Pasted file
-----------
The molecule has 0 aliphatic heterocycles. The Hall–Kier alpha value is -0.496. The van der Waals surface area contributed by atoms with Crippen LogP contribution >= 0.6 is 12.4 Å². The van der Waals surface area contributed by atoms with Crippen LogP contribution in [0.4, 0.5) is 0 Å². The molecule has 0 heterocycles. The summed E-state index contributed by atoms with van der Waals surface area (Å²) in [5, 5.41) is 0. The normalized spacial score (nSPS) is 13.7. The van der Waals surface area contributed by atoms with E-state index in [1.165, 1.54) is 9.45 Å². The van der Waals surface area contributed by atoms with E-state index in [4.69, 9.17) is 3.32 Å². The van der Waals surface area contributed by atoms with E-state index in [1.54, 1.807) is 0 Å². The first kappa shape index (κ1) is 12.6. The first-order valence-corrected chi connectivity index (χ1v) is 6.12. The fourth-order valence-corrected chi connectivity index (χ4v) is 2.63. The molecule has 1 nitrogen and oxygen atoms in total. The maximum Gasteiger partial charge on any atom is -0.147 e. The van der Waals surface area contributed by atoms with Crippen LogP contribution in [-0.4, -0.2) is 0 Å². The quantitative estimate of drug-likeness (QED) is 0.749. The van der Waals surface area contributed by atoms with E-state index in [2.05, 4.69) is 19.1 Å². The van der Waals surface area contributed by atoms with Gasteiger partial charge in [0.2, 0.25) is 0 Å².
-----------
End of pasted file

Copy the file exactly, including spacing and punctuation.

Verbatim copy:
The molecule has 0 aliphatic heterocycles. The Hall–Kier alpha value is -0.496. The van der Waals surface area contributed by atoms with Crippen LogP contribution >= 0.6 is 12.4 Å². The van der Waals surface area contributed by atoms with Crippen LogP contribution in [0.4, 0.5) is 0 Å². The molecule has 0 heterocycles. The summed E-state index contributed by atoms with van der Waals surface area (Å²) in [5, 5.41) is 0. The normalized spacial score (nSPS) is 13.7. The van der Waals surface area contributed by atoms with E-state index in [1.165, 1.54) is 9.45 Å². The van der Waals surface area contributed by atoms with E-state index in [4.69, 9.17) is 3.32 Å². The van der Waals surface area contributed by atoms with E-state index in [1.54, 1.807) is 0 Å². The first kappa shape index (κ1) is 12.6. The first-order valence-corrected chi connectivity index (χ1v) is 6.12. The fourth-order valence-corrected chi connectivity index (χ4v) is 2.63. The molecule has 1 nitrogen and oxygen atoms in total. The maximum Gasteiger partial charge on any atom is -0.147 e. The van der Waals surface area contributed by atoms with Crippen LogP contribution in [-0.4, -0.2) is 0 Å². The quantitative estimate of drug-likeness (QED) is 0.749. The van der Waals surface area contributed by atoms with E-state index in [2.05, 4.69) is 19.1 Å². The van der Waals surface area contributed by atoms with Gasteiger partial charge in [0.2, 0.25) is 0 Å².